Do men at Princeton University need special guidance so that they don’t become violent, aggressive stalkers or rapists?
A paid position at the Ivy League school -- part of its Sexual Harassment/Assault Advising, Resources and Education (SHARE) office – focuses on “ … promoting an environment for healthy male social development by challenging belief systems and social constructs that contribute to violence …”
Colleges and universities across the country have been grappling with how to address what seems to some like an increasing number of reported sexual assaults on campus – sometimes referred to as a campus “rape culture” -- with decidedly mixed results and even some backlash.
“Princeton’s program is consistent with established best practices that encourage both men and women to create and foster a culture in which there is no place for interpersonal violence,” the university’s communications office said in a statement to Fox News.
Dan Gainor, vice president of business and culture at the Media Research Center, said the idea of preventing violence is commendable, but blasted the university’s foray into teaching men how to be men.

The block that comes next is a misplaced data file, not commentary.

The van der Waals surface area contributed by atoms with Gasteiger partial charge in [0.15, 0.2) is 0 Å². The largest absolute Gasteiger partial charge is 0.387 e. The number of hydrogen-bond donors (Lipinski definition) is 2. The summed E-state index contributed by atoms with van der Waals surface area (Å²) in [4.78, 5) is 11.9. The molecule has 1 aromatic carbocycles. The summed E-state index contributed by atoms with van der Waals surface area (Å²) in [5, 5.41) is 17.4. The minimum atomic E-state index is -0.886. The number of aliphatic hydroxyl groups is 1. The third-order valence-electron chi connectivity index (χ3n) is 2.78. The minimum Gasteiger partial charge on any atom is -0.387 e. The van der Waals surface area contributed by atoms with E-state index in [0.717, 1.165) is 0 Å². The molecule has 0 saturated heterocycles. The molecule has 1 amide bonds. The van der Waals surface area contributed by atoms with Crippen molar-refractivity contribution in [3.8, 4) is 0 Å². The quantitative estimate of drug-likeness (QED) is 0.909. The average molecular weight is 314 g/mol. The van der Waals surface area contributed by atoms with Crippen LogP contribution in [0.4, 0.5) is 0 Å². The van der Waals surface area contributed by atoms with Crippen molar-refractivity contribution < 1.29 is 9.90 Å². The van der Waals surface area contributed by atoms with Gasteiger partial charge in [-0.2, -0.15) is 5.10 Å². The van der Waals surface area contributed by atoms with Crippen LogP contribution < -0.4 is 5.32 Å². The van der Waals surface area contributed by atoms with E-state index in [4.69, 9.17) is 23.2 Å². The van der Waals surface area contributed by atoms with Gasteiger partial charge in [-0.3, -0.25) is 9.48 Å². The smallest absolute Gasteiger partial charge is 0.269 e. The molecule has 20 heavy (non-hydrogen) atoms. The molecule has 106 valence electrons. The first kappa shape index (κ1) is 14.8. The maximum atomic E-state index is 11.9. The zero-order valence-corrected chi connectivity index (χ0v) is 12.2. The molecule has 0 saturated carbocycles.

“Since when is it a university's role to teach ‘healthy masculinity?’ I doubt seriously that most Princeton academics have a clue what ‘masculinity’ really means,” Gainor said. “The job also calls for ‘challenging belief systems and social constructs.’ More lefty social garbage trying to remake men so they aren’t men.”
According to a 2016 SHARE survey, 25 percent of undergraduate women and 16 percent of graduate women at Princeton experienced some type of sexual misconduct during the previous school year.
“We have seen increased demand by men on our campus to play a more active role in preventing interpersonal violence, and we are pleased to support this growing interest,” the University said in its statement to Fox, noting that they want men to be “agents of positive change.”
The New Jersey institution expects the person in this role to also lead and grow various anti-violence initiatives and promote “an environment for healthy male social development by challenging belief systems and social constructs that contribute to violence.”
“With plans for ‘compulsory accountability program for students accused of sexual misconduct under Title IX,’ this appears once more that Princeton is getting involved in places it lacks the skill set to handle,” said Gainor, noting the job posting uses the term accused, not convicted. “In other words, if you are a parent, don’t send your sons to Princeton.”